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A body shop owner in New Jersey is in a stalemate with United Equitable Insurance over a difference in estimated costs of a repair.
Frank Szwarc, co-owner of Hayward Place Auto Body, LLC, of Wallington, N.J., believes United Equitable is being unethical and unfair in refusing to negotiate with him over the repair of a third-party claimant’s 2006 Audi A4, which was parked when struck by United Equitable’s insured.
Hayward faxed an initial estimate of $5,000.56 to United Equitable in late July. As requested by the claims adjuster, the shop e-mailed photos of the damage. Hayward then received a revised estimate of $2,014.51 and was advised to begin repairs and contact the insurer about any additional damage found after teardown.
Hayward contacted United Equitable, which decided to send an independent appraiser to reinspect damages. After inspecting the vehicle and taking photos and documenting additional repairs and parts needed, an agreed supplement of $7,721.26 was reached.
From Aug. 18 to Sept. 2, Szwarc made numerous unsuccessful calls to the adjuster and claims manager. On Sept. 3, he called the president of United and ended up getting a message to the vice president of claims. Shortly after, he received a supplement for $6,728.80 $992.46 less than the agreed supplement from the independent appraiser.
After reviewing the supplement, these omissions and differences were noted:
7% tax on labor: $140.35
Left front door molding: $58.00 (invoice submitted)
Wheel alignment: $69.95 (invoice submitted)
Antifreeze: $44.00 and oil: $23.40 (invoice submitted)
10% parts discount: $517.60
50% betterment on some parts: $909.90
Labor hours for frame set-up and pull were changed from 7.0 to 5.0
“I tried to discuss these differences with United Equitable and was categorically denied and told that they wouldn’t pay for these items,” said Szwarc. “I couldn’t believe that professionals working at United Equitable could be so uncooperative and discourteous in their handling of my inquiry concerning this claim.”
Hayward is an independent shop with no DRPs. It has six employees and annual gross sales of $500,000. Szwarc bought the shop seven years ago after working there for the previous 13 years. The shop, which is licensed, ASE-certified and I-CAR-trained, relies heavily on positive word-of-mouth referrals from top-quality work. Its posted labor rate is $50 per hour, $40 per hour for paint and materials.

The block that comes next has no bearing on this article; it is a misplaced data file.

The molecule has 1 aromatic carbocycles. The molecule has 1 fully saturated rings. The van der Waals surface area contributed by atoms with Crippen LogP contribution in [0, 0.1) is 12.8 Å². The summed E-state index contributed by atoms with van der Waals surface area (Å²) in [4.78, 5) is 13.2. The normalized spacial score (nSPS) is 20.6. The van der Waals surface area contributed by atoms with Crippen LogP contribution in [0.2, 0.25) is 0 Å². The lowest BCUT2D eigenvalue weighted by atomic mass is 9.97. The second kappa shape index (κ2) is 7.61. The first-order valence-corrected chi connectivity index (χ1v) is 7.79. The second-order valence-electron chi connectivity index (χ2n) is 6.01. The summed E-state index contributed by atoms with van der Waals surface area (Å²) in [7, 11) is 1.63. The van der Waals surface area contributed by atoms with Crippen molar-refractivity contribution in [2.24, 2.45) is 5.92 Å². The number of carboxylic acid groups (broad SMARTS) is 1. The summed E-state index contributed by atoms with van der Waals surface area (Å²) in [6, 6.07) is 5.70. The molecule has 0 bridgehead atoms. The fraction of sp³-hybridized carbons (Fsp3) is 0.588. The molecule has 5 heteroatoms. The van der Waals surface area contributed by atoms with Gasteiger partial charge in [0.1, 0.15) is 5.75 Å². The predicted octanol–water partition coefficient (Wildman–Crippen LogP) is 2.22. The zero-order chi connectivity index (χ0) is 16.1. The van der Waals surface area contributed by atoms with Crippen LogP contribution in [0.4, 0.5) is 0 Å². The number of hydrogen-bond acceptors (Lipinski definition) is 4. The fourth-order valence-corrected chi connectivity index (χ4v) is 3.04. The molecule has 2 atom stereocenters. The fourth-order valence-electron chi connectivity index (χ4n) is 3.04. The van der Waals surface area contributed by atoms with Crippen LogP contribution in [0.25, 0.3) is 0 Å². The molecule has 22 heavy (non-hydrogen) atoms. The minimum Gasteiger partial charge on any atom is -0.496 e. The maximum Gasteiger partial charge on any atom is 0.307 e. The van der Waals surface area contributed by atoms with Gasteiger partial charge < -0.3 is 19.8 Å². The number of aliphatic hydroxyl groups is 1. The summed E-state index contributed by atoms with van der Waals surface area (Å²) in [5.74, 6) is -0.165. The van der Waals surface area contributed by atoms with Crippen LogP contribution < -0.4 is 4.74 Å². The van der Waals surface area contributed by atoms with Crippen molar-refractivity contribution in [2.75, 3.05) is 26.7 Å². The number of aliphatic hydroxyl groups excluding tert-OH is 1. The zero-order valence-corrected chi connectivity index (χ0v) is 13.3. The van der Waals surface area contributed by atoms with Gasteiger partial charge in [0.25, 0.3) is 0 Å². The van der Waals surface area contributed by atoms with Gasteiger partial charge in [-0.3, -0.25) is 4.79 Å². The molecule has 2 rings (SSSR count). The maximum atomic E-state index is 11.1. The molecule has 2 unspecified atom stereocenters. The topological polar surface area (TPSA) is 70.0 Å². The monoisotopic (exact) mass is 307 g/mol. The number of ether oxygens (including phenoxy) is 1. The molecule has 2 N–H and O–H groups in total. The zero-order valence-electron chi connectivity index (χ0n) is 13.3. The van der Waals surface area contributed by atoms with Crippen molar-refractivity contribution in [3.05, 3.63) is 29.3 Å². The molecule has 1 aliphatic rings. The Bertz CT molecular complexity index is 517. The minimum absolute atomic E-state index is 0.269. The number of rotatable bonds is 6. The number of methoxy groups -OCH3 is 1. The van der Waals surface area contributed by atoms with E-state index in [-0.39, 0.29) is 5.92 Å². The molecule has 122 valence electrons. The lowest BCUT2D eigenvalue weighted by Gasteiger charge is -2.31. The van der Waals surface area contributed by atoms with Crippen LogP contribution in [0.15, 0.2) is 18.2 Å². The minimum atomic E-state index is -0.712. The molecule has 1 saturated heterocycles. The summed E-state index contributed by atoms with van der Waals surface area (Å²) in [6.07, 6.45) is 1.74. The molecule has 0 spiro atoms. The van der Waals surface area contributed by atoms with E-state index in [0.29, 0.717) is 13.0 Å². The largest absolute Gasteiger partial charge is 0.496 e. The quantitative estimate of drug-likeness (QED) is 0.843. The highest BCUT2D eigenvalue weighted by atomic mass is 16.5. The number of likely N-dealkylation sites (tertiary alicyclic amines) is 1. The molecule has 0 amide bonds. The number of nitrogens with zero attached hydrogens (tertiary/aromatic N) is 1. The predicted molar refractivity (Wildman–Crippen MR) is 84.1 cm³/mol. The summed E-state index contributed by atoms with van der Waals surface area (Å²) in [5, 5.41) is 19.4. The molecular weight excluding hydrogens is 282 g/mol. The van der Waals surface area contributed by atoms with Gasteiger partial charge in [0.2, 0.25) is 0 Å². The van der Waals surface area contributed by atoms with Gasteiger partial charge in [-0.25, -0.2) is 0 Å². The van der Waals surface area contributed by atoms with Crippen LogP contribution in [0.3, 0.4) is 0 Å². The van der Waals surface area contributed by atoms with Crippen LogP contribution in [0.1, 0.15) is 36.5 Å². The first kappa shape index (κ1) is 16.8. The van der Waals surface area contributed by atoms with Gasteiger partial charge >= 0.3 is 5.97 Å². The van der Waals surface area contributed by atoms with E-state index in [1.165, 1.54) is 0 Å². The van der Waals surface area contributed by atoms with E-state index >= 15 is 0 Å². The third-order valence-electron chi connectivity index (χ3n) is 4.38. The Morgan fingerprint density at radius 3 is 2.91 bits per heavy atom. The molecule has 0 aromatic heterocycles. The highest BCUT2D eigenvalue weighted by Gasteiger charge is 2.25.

Szwarc says as a vendor, Hayward is obliged to collect 7 percent tax on all services provided. As to the 10 percent discount United Equitable applied on parts, he believes no insurer is entitled to that.
“Hayward Place Auto Body has a contract with parts suppliers, not insurance companies,” he says.
Szwarc also feels that 50 percent betterment is excessive, considering that the vehicle has 46,419 miles not 100,000, as he claims is listed on the insurance estimate.
The matter is still unresolved, and the car sits at Hayward. Szwarc has filed a complaint with the New Jersey Department of Banking and Insurance. He next plans to file a complaint with the IRS. If all else fails, he will take United Equitable’s insured to court.
“All insurers are expected to provide repair allowances that are sufficient to restore damaged vehicles to pre-accident condition. And that is what we do here,” Szwarc says. “Negotiating and mutual respect are crucial in collision repairs. Not being able to achieve that from the United Equitable staff and people who oversee them is offensive and unethical and shows a lack of respect.”